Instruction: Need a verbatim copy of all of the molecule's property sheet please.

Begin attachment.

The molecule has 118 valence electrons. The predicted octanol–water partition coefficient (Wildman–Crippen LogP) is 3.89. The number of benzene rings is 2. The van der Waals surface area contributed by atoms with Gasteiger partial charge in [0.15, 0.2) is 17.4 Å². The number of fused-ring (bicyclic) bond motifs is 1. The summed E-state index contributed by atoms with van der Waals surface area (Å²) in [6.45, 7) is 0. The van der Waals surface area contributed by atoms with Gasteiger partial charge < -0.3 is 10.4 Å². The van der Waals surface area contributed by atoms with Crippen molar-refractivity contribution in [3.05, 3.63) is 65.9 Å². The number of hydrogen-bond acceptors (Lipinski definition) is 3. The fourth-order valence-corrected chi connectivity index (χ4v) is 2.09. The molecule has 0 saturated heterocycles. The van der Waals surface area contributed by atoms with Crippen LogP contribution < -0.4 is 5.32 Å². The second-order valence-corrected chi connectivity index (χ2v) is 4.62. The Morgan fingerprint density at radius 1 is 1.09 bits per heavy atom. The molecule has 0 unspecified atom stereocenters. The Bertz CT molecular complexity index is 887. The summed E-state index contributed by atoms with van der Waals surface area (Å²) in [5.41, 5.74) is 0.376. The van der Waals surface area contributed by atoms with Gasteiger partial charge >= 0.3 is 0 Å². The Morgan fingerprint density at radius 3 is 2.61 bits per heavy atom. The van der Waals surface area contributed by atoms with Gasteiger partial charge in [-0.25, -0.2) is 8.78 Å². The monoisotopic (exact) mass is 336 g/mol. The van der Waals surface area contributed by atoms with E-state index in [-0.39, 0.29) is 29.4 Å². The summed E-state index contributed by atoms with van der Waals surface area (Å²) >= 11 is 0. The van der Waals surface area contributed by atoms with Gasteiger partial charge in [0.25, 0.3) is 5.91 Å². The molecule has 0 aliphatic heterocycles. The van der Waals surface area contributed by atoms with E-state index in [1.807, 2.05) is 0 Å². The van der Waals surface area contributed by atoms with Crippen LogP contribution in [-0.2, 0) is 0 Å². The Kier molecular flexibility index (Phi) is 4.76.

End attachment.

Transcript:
The molecule has 118 valence electrons. The predicted octanol–water partition coefficient (Wildman–Crippen LogP) is 3.89. The number of benzene rings is 2. The van der Waals surface area contributed by atoms with Gasteiger partial charge in [0.15, 0.2) is 17.4 Å². The number of fused-ring (bicyclic) bond motifs is 1. The summed E-state index contributed by atoms with van der Waals surface area (Å²) in [6.45, 7) is 0. The van der Waals surface area contributed by atoms with Gasteiger partial charge < -0.3 is 10.4 Å². The van der Waals surface area contributed by atoms with Crippen molar-refractivity contribution in [3.05, 3.63) is 65.9 Å². The number of hydrogen-bond acceptors (Lipinski definition) is 3. The fourth-order valence-corrected chi connectivity index (χ4v) is 2.09. The molecule has 0 saturated heterocycles. The van der Waals surface area contributed by atoms with Crippen LogP contribution < -0.4 is 5.32 Å². The second-order valence-corrected chi connectivity index (χ2v) is 4.62. The Morgan fingerprint density at radius 1 is 1.09 bits per heavy atom. The molecule has 0 unspecified atom stereocenters. The Bertz CT molecular complexity index is 887. The summed E-state index contributed by atoms with van der Waals surface area (Å²) in [5.41, 5.74) is 0.376. The van der Waals surface area contributed by atoms with Gasteiger partial charge >= 0.3 is 0 Å². The Morgan fingerprint density at radius 3 is 2.61 bits per heavy atom. The van der Waals surface area contributed by atoms with Gasteiger partial charge in [-0.25, -0.2) is 8.78 Å². The monoisotopic (exact) mass is 336 g/mol. The van der Waals surface area contributed by atoms with E-state index in [-0.39, 0.29) is 29.4 Å². The summed E-state index contributed by atoms with van der Waals surface area (Å²) >= 11 is 0. The van der Waals surface area contributed by atoms with Gasteiger partial charge in [0.25, 0.3) is 5.91 Å². The molecule has 0 aliphatic heterocycles. The van der Waals surface area contributed by atoms with E-state index in [1.807, 2.05) is 0 Å². The van der Waals surface area contributed by atoms with Crippen LogP contribution in [-0.2, 0) is 0 Å². The Kier molecular flexibility index (Phi) is 4.76.